A most telling corroboration of the biblical narrative comes from Aramaic Letters, translated by H.L. Ginsberg and published in The Ancient Near East: An anthology of texts and pictures (ed. James B. Pritchard, Princeton, 1958, pp. 278-282), which were letters to and from the Jews at the Fortress of Elephantine. This fortress had been manned by Jews and other non-Jewish Semites since the days of the Egyptian kingdom preceding the invasion of the Medo-Persians.


An impressive Temple had been built there and was long standing when Cambyses invaded Egypt.


As stated previously, during the reign of Cyrus Macrocheir or Artaxerxes I, the Athenian invasion of Egypt was put down in 454 BCE, and the Satrap left in charge was a Medo-Persian named Arsames, who reigned as Satrap from 455/4 BCE to at least 407 BCE.


During at least some of that time the leader of the Jews of the garrison was a Jew by the name of Yedoniah. In the fifth year of Darius II, i.e. 420/419 BCE, Hananiah, a Jewish scribe to Arsames, wrote to Yedoniah at Elephantine informing him that Darius had sent word to Arsames authorising a festival of Unleavened Bread for the Jewish garrison, also giving details of the days of the calculation of the Feast commencing with 14 Nisan as follows:

So do you count from fou[rteen days of the month of Nisan and] obs[erve the passoverl], and from the 15th to the 21st day of [Nisan observe the festival of unleavened bread]. Be (ritually) clean and take heed. [Do n]o work [on the 15th or the 21st day, no]r drink [beer2, nor eat] anything [in] which the[re is] leaven [from the 14th at] sundown until the 21st of Nis[an for seven days it shall not be seen among you. Do not br]ing it into your dwelling but seal (it) up between these date[s. By order of King Darius. To] my brethren Yedoniah and the Jewish garrison, your brother Hanani[ah].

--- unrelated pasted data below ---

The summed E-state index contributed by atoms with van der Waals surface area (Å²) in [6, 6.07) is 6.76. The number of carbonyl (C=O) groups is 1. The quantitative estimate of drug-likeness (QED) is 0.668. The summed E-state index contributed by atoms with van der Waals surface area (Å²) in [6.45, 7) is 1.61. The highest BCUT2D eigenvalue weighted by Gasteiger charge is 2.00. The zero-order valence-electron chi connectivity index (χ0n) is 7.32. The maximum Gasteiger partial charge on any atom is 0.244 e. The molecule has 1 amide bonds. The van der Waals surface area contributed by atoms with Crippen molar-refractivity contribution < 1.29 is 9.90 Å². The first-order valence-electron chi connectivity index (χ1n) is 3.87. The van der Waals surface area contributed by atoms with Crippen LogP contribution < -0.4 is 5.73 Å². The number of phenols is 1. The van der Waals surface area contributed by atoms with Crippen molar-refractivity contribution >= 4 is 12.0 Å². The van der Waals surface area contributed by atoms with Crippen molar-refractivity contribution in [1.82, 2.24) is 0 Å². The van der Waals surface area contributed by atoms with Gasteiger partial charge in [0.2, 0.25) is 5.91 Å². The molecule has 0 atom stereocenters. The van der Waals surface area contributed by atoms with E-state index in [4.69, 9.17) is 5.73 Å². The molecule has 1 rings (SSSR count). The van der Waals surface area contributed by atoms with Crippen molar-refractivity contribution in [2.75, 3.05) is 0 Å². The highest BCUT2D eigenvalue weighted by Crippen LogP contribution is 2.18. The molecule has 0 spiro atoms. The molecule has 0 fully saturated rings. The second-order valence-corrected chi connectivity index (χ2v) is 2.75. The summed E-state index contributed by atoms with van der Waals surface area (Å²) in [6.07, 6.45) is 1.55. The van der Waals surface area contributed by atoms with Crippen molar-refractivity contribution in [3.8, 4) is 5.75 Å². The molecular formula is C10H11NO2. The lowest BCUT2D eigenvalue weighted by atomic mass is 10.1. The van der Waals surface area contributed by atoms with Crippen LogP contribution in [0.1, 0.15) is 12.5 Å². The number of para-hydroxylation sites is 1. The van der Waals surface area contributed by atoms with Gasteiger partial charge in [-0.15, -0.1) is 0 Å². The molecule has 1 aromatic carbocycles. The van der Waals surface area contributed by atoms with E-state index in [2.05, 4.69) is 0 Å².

Note 1. psh in two ostraca from Elephantine.

Note 2. The instruction including beer is a construction based on Jewish tradition.


This celebration by order of Darius in the fifth year of his reign throughout the Jewish people even into Elephantine is that Passover celebration referred to in Ezra 6:13-22. This celebration took place on the dedication of the Temple, which from the letters at Elephantine would have occurred in 419/8 BCE.


The fifth year of Darius II was the year before the completion of the Temple, and it is curious that 123 men and women of the Jewish garrison at Elephantine on the 3rd of Phanenoth (a month in the Egyptian calendar) in year 5 took up a collection of two shekels per head, totalling 12 karash and 6 shekels (at 20 light shekels to the karash, this is 246 shekels). This collection was dedicated to the God, Yaho (Yah[o]weh). It is curious that the non-Jews of the garrison appear to have donated also to the extent of 7 karash for Ishumbethel, the male Aramean divinity, and 12 karash for Anathbethel, the female deity who was synonymous with Anath, wife of Baal.


This levy of the fifth year was the equivalent of a special levy and was probably for the decoration of the Temple at Jerusalem. Whether the other contributions went to other areas in the Levant to pagan temples or they were contributions to the Temple construction on behalf of the Aramean cults we can only guess. However, it may be an indication of the extent to which the people had mixed themselves with the Gentile populace, as we know happened from Ezra 9:1-4 and continued until Nehemiah.